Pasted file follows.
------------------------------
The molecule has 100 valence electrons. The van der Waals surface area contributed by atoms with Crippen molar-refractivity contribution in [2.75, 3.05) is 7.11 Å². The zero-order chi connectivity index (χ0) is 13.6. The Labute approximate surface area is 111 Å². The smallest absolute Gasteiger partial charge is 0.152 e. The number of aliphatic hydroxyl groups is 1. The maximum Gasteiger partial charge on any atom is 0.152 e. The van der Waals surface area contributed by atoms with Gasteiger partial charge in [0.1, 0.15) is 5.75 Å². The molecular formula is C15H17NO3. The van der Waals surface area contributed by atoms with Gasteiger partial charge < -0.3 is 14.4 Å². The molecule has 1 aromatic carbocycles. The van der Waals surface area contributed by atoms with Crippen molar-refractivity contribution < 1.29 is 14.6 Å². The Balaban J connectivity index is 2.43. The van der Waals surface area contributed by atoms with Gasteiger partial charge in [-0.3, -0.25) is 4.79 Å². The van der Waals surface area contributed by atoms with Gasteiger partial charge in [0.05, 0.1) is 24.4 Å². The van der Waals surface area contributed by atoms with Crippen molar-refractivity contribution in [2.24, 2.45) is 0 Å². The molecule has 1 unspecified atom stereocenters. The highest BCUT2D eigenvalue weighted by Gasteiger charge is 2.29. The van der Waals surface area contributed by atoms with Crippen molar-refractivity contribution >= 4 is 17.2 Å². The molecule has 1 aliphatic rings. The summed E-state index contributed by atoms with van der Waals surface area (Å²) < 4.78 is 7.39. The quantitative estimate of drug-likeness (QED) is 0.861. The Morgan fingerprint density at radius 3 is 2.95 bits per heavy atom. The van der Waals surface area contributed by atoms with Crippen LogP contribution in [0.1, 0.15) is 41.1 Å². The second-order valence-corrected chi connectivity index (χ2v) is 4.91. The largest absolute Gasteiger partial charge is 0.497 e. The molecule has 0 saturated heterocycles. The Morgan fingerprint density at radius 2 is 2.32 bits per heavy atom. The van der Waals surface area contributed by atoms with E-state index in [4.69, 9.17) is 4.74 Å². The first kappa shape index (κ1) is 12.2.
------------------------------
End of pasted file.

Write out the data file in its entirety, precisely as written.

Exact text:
The molecule has 100 valence electrons. The van der Waals surface area contributed by atoms with Crippen molar-refractivity contribution in [2.75, 3.05) is 7.11 Å². The zero-order chi connectivity index (χ0) is 13.6. The Labute approximate surface area is 111 Å². The smallest absolute Gasteiger partial charge is 0.152 e. The number of aliphatic hydroxyl groups is 1. The maximum Gasteiger partial charge on any atom is 0.152 e. The van der Waals surface area contributed by atoms with Gasteiger partial charge in [0.1, 0.15) is 5.75 Å². The molecular formula is C15H17NO3. The van der Waals surface area contributed by atoms with Gasteiger partial charge < -0.3 is 14.4 Å². The molecule has 1 aromatic carbocycles. The van der Waals surface area contributed by atoms with Crippen molar-refractivity contribution < 1.29 is 14.6 Å². The Balaban J connectivity index is 2.43. The van der Waals surface area contributed by atoms with Gasteiger partial charge in [-0.3, -0.25) is 4.79 Å². The van der Waals surface area contributed by atoms with Gasteiger partial charge in [0.05, 0.1) is 24.4 Å². The van der Waals surface area contributed by atoms with Crippen molar-refractivity contribution in [2.24, 2.45) is 0 Å². The molecule has 1 unspecified atom stereocenters. The highest BCUT2D eigenvalue weighted by Gasteiger charge is 2.29. The van der Waals surface area contributed by atoms with Crippen molar-refractivity contribution >= 4 is 17.2 Å². The molecule has 1 aliphatic rings. The summed E-state index contributed by atoms with van der Waals surface area (Å²) < 4.78 is 7.39. The quantitative estimate of drug-likeness (QED) is 0.861. The Morgan fingerprint density at radius 3 is 2.95 bits per heavy atom. The van der Waals surface area contributed by atoms with Crippen LogP contribution in [0.1, 0.15) is 41.1 Å². The second-order valence-corrected chi connectivity index (χ2v) is 4.91. The largest absolute Gasteiger partial charge is 0.497 e. The molecule has 0 saturated heterocycles. The Morgan fingerprint density at radius 2 is 2.32 bits per heavy atom. The van der Waals surface area contributed by atoms with E-state index in [4.69, 9.17) is 4.74 Å². The first kappa shape index (κ1) is 12.2.